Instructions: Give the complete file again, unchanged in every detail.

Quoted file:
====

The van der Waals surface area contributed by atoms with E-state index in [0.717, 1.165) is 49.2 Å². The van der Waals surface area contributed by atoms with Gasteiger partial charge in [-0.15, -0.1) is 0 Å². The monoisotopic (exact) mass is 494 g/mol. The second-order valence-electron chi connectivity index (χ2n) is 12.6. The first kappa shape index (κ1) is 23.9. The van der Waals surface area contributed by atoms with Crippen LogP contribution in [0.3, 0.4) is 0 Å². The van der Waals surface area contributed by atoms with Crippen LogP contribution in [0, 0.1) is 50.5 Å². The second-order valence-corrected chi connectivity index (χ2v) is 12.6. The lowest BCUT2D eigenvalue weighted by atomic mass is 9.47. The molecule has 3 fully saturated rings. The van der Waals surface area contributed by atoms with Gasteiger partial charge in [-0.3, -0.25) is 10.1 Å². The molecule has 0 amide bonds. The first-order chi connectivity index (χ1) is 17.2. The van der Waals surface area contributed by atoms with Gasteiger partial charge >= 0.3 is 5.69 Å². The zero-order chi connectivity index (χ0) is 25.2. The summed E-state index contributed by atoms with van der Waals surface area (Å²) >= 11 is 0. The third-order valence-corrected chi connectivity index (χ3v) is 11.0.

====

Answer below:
The van der Waals surface area contributed by atoms with E-state index in [0.717, 1.165) is 49.2 Å². The van der Waals surface area contributed by atoms with Gasteiger partial charge in [-0.15, -0.1) is 0 Å². The monoisotopic (exact) mass is 494 g/mol. The second-order valence-electron chi connectivity index (χ2n) is 12.6. The first kappa shape index (κ1) is 23.9. The van der Waals surface area contributed by atoms with Crippen LogP contribution in [0.3, 0.4) is 0 Å². The van der Waals surface area contributed by atoms with Crippen LogP contribution in [0, 0.1) is 50.5 Å². The second-order valence-corrected chi connectivity index (χ2v) is 12.6. The lowest BCUT2D eigenvalue weighted by atomic mass is 9.47. The molecule has 3 fully saturated rings. The van der Waals surface area contributed by atoms with Gasteiger partial charge in [-0.3, -0.25) is 10.1 Å². The molecule has 0 amide bonds. The first-order chi connectivity index (χ1) is 17.2. The van der Waals surface area contributed by atoms with Gasteiger partial charge >= 0.3 is 5.69 Å². The zero-order chi connectivity index (χ0) is 25.2. The summed E-state index contributed by atoms with van der Waals surface area (Å²) >= 11 is 0. The third-order valence-corrected chi connectivity index (χ3v) is 11.0.